Radical new plans to create a dragon-shaped floating “energy island” which will bring up to 10,000 new homes to Swansea would put the city “in the vanguard of global renewables innovation” – but the project could be sunk unless the Welsh Government can find millions of pounds in new funding, according to a property expert.
The Dragon Energy Island project is a renewed attempt to harness the tidal power of Swansea Bay and would feature floating, modular housing plus new retail units, an underwater data centre and a solar farm.
Dragon Energy Island is the brainchild of Malcolm Copson of Hong Kong-based MOI Imagineering, who has previously been involved in showpiece developments such as Atlantis the Palm in Dubai and Disneyland Paris.
Previous attempts to create a £1.3 billion tidal lagoon by constructing a concrete wall with turbines to generate low-carbon electricity, are on hold after Government ministers rejected the idea of subsidising the project last year.
Alex Van Den Bogerd, of the industrial and logistics team at global real estate advisor Colliers International, says Dragon Energy Island would deliver an enormous boost to the South Wales economy – but says Brexit puts an additional question mark over the project.
“Dragon Energy Island is an ambitious, exciting idea which would really put Swansea on the map. It would provide power to around 150,000 homes and put the city and the wider region in the vanguard of global renewables innovation,” he said.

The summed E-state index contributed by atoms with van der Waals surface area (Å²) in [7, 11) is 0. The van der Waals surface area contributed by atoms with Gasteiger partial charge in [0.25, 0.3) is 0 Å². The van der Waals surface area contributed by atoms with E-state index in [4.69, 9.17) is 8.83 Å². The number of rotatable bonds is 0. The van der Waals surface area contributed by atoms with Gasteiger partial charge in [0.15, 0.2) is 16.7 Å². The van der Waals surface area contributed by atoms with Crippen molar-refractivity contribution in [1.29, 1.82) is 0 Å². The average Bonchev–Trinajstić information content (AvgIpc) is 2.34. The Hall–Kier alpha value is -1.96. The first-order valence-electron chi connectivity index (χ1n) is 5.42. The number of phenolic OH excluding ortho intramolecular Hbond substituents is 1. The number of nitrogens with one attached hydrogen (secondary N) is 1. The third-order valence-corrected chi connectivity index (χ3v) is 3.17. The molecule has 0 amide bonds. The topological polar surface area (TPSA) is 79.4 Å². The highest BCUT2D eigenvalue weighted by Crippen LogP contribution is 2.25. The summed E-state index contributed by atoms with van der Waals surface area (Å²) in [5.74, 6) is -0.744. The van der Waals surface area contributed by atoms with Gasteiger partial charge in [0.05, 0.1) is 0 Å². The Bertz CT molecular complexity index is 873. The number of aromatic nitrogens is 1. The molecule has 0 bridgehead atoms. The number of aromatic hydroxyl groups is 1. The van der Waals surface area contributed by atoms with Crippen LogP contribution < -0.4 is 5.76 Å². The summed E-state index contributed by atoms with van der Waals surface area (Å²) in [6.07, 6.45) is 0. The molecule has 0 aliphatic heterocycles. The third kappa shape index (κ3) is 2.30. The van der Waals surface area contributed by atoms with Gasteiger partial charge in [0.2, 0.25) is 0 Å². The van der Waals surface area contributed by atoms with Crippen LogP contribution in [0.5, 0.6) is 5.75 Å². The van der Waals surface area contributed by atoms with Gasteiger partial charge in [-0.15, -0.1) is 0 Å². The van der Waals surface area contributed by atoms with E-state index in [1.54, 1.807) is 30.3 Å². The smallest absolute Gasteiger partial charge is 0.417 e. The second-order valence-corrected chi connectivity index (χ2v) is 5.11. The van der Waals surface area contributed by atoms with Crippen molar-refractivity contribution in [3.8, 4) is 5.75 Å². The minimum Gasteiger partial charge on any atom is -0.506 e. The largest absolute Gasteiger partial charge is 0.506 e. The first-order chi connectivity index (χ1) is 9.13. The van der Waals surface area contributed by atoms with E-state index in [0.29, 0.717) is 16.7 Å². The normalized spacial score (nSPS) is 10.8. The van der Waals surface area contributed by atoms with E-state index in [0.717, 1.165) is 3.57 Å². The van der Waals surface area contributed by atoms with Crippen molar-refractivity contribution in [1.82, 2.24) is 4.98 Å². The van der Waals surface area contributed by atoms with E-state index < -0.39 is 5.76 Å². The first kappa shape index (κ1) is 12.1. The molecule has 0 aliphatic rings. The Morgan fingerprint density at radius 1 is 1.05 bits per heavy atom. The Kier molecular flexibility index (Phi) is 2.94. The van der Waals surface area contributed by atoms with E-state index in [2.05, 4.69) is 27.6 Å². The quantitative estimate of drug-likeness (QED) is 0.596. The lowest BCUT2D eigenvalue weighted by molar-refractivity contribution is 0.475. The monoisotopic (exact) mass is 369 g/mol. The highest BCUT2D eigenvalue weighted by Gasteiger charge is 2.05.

“However the tidal lagoon project also ran up against the realities of cost considerations and the bottom line is that none of these proposed tidal schemes are likely to go ahead unless the Welsh Government is able to provide substantial financial resources.
“This is further complicated by the fact that a large proportion of previous funding for Welsh infrastructure projects has come from the EU and it is unclear how any future funding will be made available after our projected Brexit departure on October 31.
“The UK Government has previously stressed the importance of creating new renewable energy but they have not been willing to commit any sort of funding thus far.
“Dragon Energy Island would be around 30 per cent cheaper than the original tidal lagoon scheme but the funding would have to be secured by a combination of bank loans, equity from the private sector and commitments from the Welsh Government, so I suspect the onus will be on the latter to fund the lion’s share of the cost.”
The Welsh Government aims to generate 70 per cent of electricity from renewable sources, including tidal energy, by 2030.